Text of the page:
From Nov. 30 to Dec. 28, large swaths of the state — including Los Angeles and much of the Sierra Nevada — saw at least one level of improvement, according to a Times analysis. Almost no areas remain in the “exceptional drought” category.
The recent rains “did not completely eliminate the drought,” said Brad Pugh, a meteorologist with the National Oceanic and Atmospheric Administration who helps manage the Drought Monitor map. “There’s still long-term precipitation deficits dating back two years. But it certainly helped improve drought conditions.”
Much of the state is still in the “extreme” drought category.
But Pugh said some seasonal forecasts are shifting in a positive direction. In October, NOAA’s outlook favored a drier-than-normal winter, a prediction that did not come to pass in December.
The agency’s latest three-month precipitation outlook now shows “equal chances of below, near or above normal precipitation” in much of Northern California this season, Pugh said, adding, “It’s a slightly wetter outlook.”
Even a slightly wetter outlook comes as welcome change for the parched state. In 2021, record-breaking heat and dryness contributed to a devastating wildfire season that saw more than 2.5 million acres burned and thousands of homes destroyed.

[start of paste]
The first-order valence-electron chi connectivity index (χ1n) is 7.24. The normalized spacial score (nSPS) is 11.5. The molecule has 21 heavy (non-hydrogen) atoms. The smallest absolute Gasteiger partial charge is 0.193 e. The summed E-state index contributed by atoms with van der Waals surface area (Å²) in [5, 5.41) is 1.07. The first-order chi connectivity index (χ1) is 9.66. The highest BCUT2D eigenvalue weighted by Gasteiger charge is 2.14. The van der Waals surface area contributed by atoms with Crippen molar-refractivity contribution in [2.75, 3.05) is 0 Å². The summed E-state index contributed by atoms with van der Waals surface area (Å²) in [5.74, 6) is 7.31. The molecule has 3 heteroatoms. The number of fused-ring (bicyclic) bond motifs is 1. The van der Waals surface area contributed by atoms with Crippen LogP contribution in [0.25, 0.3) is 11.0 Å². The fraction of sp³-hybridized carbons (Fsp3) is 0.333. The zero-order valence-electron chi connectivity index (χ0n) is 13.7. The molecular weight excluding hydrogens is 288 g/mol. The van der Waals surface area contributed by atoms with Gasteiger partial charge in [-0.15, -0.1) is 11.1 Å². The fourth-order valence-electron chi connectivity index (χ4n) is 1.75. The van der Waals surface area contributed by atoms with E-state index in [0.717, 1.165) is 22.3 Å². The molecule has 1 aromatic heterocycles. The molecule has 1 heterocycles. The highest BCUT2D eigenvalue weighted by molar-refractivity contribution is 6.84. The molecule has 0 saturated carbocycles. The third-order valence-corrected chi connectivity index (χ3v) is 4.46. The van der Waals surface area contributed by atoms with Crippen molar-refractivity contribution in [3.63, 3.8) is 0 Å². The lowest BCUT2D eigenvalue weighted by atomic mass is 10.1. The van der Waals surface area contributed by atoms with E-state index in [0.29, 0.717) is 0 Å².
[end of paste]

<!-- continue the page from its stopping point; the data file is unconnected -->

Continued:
Conditions were so grim that state officials had to truck young salmon from the Central Valley to the Pacific Ocean because of low river levels. Later, regulators were forced to shut down a major hydroelectric power plant at Lake Oroville for the first time because of low water levels.
And Lake Mead — long considered a lifeline for water in the West — dwindled to historic lows, leaving a stark “bathtub ring” around its perimeter as evidence of just how bad things had become.
The recent storms gave the region’s reservoirs a lift, but most are still lacking, said Bill Patzert, a retired climatologist at NASA’s Jet Propulsion Laboratory.
“Reservoirs, especially Lakes Mead and Powell, are very depleted, groundwater and aquifers have been dangerously drawn down and, in SoCal, most of this lovely rain ended up in the Pacific,” Patzert said.
Lake Mead on Tuesday was at about 34% of its capacity, according to the U.S. Bureau of Reclamation. Lake Oroville was about 39%.
In a year-end update, officials at the California Department of Water Resources said December’s storms offered a “glimmer of hope,” but that more would be needed “before we can be in a place where drought conditions are no longer of concern.”